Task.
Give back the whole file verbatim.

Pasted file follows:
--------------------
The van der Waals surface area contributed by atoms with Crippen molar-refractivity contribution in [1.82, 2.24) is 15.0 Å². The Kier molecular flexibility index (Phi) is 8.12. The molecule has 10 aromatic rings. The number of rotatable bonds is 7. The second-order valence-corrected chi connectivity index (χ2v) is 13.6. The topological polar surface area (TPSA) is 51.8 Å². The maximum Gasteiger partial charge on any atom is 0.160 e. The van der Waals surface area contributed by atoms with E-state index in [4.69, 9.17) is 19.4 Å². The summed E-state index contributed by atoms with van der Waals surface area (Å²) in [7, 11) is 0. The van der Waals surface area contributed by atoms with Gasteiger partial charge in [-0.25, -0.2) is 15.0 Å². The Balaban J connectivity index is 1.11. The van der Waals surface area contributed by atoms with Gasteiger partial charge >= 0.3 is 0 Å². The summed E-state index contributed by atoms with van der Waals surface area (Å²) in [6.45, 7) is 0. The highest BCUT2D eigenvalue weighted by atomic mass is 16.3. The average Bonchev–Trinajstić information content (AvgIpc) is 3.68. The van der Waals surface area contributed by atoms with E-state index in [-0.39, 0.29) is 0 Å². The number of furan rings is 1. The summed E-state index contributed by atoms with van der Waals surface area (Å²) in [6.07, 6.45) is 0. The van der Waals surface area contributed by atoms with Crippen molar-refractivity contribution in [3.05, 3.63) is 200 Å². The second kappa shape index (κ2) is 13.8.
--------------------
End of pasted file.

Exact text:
The van der Waals surface area contributed by atoms with Crippen molar-refractivity contribution in [1.82, 2.24) is 15.0 Å². The Kier molecular flexibility index (Phi) is 8.12. The molecule has 10 aromatic rings. The number of rotatable bonds is 7. The second-order valence-corrected chi connectivity index (χ2v) is 13.6. The topological polar surface area (TPSA) is 51.8 Å². The maximum Gasteiger partial charge on any atom is 0.160 e. The van der Waals surface area contributed by atoms with E-state index in [4.69, 9.17) is 19.4 Å². The summed E-state index contributed by atoms with van der Waals surface area (Å²) in [7, 11) is 0. The van der Waals surface area contributed by atoms with Gasteiger partial charge in [-0.25, -0.2) is 15.0 Å². The Balaban J connectivity index is 1.11. The van der Waals surface area contributed by atoms with Gasteiger partial charge >= 0.3 is 0 Å². The summed E-state index contributed by atoms with van der Waals surface area (Å²) in [6.45, 7) is 0. The highest BCUT2D eigenvalue weighted by atomic mass is 16.3. The average Bonchev–Trinajstić information content (AvgIpc) is 3.68. The van der Waals surface area contributed by atoms with E-state index in [-0.39, 0.29) is 0 Å². The number of furan rings is 1. The summed E-state index contributed by atoms with van der Waals surface area (Å²) in [6.07, 6.45) is 0. The van der Waals surface area contributed by atoms with Crippen molar-refractivity contribution in [3.05, 3.63) is 200 Å². The second kappa shape index (κ2) is 13.8.